Figure 1.

Transmission cycle of lymphatic filariasis with density-dependent mechanisms. This figure shows the life cycle of Wuchereria bancrofti, the main parasitic cause of lymphatic filariasis. The adult worms (macrofilariae) are located in the lymphatic system of the human host, where they live for 5–10 years [24, 37]. After mating with male worms, female worms can produce millions of microfilariae (mf), which can be found in the bloodstream and have a lifespan of 6–24 months [32]. A mosquito that takes a blood meal may engorge some mf. Inside the mosquito, mf develop in about 12 days into L3 stage larvae (L3), which are infectious to humans. When the mosquito takes another blood meal, the L3 can enter the human body and some will migrate to the lymphatic system and will develop into mature adult worms. The immature period lasts about 6–12 months [38]. Mf cannot develop into adult worms without passing through the developmental stages in the mosquito. Larval development and mosquito survival are density-dependent [17, 18]. Two possible mechanisms of acquired immunity are shown [20].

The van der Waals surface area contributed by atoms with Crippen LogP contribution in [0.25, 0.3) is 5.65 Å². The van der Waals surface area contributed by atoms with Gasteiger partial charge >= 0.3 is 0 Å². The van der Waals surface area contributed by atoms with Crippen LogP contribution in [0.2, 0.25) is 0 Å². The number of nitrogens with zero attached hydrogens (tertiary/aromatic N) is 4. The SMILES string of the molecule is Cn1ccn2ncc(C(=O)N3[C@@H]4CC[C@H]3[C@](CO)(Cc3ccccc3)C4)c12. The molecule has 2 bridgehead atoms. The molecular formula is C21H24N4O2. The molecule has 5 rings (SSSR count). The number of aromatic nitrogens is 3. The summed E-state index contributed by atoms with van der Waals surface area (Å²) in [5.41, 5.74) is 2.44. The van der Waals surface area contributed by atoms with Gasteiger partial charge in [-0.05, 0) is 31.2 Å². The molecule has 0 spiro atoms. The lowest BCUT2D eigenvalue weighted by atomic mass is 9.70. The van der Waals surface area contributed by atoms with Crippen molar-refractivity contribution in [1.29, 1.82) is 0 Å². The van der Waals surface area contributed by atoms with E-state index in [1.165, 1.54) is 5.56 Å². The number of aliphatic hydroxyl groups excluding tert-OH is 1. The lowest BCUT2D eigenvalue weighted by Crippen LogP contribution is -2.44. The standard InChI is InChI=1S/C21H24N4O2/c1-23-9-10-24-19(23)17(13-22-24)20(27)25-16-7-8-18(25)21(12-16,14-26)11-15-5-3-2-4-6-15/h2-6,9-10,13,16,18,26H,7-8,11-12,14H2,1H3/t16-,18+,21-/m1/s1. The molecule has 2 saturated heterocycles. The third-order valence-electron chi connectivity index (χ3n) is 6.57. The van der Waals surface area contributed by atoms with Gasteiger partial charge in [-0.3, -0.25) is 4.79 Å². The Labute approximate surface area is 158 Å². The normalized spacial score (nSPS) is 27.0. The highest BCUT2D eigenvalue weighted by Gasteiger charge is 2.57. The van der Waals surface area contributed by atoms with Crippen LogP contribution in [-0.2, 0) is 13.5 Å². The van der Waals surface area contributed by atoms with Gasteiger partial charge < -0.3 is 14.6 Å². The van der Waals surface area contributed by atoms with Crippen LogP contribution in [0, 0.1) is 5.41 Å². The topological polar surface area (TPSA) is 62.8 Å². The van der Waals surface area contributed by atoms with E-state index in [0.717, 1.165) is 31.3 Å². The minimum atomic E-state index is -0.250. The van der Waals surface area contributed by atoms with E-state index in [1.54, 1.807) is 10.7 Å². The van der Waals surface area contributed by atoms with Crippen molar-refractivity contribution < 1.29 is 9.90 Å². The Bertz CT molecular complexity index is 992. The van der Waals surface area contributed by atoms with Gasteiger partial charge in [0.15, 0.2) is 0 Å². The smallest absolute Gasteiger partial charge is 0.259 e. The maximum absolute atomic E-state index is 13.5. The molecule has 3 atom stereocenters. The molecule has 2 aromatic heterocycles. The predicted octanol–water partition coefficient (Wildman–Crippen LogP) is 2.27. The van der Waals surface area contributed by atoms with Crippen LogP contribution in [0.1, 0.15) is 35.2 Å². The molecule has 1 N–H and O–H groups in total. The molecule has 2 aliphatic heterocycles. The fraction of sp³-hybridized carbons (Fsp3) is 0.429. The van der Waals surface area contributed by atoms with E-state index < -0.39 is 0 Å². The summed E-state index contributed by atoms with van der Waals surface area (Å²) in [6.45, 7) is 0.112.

Stolk et al. Filaria Journal 2006 5:5   doi:10.1186/1475-2883-5-5
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